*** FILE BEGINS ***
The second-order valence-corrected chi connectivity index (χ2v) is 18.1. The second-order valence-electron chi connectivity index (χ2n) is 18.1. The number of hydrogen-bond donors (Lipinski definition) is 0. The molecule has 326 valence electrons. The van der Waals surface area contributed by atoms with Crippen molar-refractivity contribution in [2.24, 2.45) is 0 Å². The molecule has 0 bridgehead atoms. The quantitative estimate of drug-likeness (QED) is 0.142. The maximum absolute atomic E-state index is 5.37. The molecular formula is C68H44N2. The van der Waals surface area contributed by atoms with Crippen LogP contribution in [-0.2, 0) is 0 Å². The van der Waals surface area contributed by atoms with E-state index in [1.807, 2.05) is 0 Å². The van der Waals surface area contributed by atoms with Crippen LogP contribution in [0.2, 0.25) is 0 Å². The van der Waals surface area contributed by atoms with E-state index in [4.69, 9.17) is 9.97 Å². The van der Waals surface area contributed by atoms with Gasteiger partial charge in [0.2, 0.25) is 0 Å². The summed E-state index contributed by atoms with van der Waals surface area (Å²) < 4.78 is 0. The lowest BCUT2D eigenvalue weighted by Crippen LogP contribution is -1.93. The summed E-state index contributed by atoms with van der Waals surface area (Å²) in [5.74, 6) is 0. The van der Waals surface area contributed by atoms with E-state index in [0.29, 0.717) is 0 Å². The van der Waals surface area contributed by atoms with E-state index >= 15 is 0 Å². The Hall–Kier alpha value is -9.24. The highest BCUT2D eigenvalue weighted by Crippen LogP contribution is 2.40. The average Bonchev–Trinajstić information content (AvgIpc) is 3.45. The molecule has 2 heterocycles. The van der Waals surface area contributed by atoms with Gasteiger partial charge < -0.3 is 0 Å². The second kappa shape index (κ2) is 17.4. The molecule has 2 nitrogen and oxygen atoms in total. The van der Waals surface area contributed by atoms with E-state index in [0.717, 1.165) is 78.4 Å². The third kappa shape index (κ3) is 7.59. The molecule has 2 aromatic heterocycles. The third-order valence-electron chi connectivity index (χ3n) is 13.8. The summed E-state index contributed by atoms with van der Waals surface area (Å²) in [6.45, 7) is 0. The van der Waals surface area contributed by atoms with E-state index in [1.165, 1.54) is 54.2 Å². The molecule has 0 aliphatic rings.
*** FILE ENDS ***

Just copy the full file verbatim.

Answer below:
The second-order valence-corrected chi connectivity index (χ2v) is 18.1. The second-order valence-electron chi connectivity index (χ2n) is 18.1. The number of hydrogen-bond donors (Lipinski definition) is 0. The molecule has 326 valence electrons. The van der Waals surface area contributed by atoms with Crippen molar-refractivity contribution in [2.24, 2.45) is 0 Å². The molecule has 0 bridgehead atoms. The quantitative estimate of drug-likeness (QED) is 0.142. The maximum absolute atomic E-state index is 5.37. The molecular formula is C68H44N2. The van der Waals surface area contributed by atoms with Crippen LogP contribution in [-0.2, 0) is 0 Å². The van der Waals surface area contributed by atoms with E-state index in [1.807, 2.05) is 0 Å². The van der Waals surface area contributed by atoms with Crippen LogP contribution in [0.2, 0.25) is 0 Å². The van der Waals surface area contributed by atoms with E-state index in [4.69, 9.17) is 9.97 Å². The van der Waals surface area contributed by atoms with Gasteiger partial charge in [0.2, 0.25) is 0 Å². The summed E-state index contributed by atoms with van der Waals surface area (Å²) < 4.78 is 0. The lowest BCUT2D eigenvalue weighted by Crippen LogP contribution is -1.93. The summed E-state index contributed by atoms with van der Waals surface area (Å²) in [5.74, 6) is 0. The van der Waals surface area contributed by atoms with E-state index in [0.29, 0.717) is 0 Å². The van der Waals surface area contributed by atoms with E-state index >= 15 is 0 Å². The Hall–Kier alpha value is -9.24. The highest BCUT2D eigenvalue weighted by Crippen LogP contribution is 2.40. The average Bonchev–Trinajstić information content (AvgIpc) is 3.45. The molecule has 2 heterocycles. The van der Waals surface area contributed by atoms with Gasteiger partial charge < -0.3 is 0 Å². The second kappa shape index (κ2) is 17.4. The molecule has 2 nitrogen and oxygen atoms in total. The van der Waals surface area contributed by atoms with E-state index in [0.717, 1.165) is 78.4 Å². The third kappa shape index (κ3) is 7.59. The molecule has 2 aromatic heterocycles. The third-order valence-electron chi connectivity index (χ3n) is 13.8. The summed E-state index contributed by atoms with van der Waals surface area (Å²) in [6.45, 7) is 0. The van der Waals surface area contributed by atoms with E-state index in [1.165, 1.54) is 54.2 Å². The molecule has 0 aliphatic rings.